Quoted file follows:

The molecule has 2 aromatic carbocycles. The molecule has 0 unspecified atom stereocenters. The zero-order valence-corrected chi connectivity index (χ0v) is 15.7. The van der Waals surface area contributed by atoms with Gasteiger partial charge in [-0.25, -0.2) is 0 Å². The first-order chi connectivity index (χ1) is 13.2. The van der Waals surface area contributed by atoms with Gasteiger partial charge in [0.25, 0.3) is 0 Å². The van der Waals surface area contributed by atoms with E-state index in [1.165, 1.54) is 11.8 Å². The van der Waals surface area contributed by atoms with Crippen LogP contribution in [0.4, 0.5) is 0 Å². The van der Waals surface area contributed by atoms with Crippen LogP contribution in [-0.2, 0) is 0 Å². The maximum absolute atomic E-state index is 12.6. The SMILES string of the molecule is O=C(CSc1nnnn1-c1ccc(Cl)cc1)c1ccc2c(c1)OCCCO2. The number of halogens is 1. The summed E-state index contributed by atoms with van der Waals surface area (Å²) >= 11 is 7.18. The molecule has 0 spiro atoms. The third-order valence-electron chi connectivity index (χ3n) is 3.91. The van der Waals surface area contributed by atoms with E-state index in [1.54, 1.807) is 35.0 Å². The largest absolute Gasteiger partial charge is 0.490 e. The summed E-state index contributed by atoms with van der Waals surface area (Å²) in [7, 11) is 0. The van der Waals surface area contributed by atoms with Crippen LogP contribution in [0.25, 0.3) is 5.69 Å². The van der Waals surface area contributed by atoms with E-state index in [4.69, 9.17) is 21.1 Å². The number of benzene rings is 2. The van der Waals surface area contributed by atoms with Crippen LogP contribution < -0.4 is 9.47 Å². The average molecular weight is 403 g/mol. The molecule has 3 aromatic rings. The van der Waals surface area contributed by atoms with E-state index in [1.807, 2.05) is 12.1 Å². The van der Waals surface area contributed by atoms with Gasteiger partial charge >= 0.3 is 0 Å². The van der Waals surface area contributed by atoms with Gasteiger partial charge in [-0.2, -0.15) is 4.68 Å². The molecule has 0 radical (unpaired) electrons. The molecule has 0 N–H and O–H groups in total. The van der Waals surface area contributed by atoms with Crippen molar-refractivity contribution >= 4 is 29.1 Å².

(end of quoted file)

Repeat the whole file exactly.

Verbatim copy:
The molecule has 2 aromatic carbocycles. The molecule has 0 unspecified atom stereocenters. The zero-order valence-corrected chi connectivity index (χ0v) is 15.7. The van der Waals surface area contributed by atoms with Gasteiger partial charge in [-0.25, -0.2) is 0 Å². The first-order chi connectivity index (χ1) is 13.2. The van der Waals surface area contributed by atoms with Gasteiger partial charge in [0.25, 0.3) is 0 Å². The van der Waals surface area contributed by atoms with E-state index in [1.165, 1.54) is 11.8 Å². The van der Waals surface area contributed by atoms with Crippen LogP contribution in [0.4, 0.5) is 0 Å². The van der Waals surface area contributed by atoms with Crippen LogP contribution in [-0.2, 0) is 0 Å². The maximum absolute atomic E-state index is 12.6. The SMILES string of the molecule is O=C(CSc1nnnn1-c1ccc(Cl)cc1)c1ccc2c(c1)OCCCO2. The number of halogens is 1. The summed E-state index contributed by atoms with van der Waals surface area (Å²) >= 11 is 7.18. The molecule has 0 spiro atoms. The third-order valence-electron chi connectivity index (χ3n) is 3.91. The van der Waals surface area contributed by atoms with E-state index in [1.54, 1.807) is 35.0 Å². The largest absolute Gasteiger partial charge is 0.490 e. The summed E-state index contributed by atoms with van der Waals surface area (Å²) in [7, 11) is 0. The van der Waals surface area contributed by atoms with Crippen LogP contribution in [0.25, 0.3) is 5.69 Å². The van der Waals surface area contributed by atoms with E-state index in [4.69, 9.17) is 21.1 Å². The number of benzene rings is 2. The van der Waals surface area contributed by atoms with Crippen LogP contribution < -0.4 is 9.47 Å². The average molecular weight is 403 g/mol. The molecule has 3 aromatic rings. The van der Waals surface area contributed by atoms with E-state index in [1.807, 2.05) is 12.1 Å². The van der Waals surface area contributed by atoms with Gasteiger partial charge >= 0.3 is 0 Å². The van der Waals surface area contributed by atoms with Gasteiger partial charge in [-0.2, -0.15) is 4.68 Å². The molecule has 0 radical (unpaired) electrons. The molecule has 0 N–H and O–H groups in total. The van der Waals surface area contributed by atoms with Crippen molar-refractivity contribution >= 4 is 29.1 Å².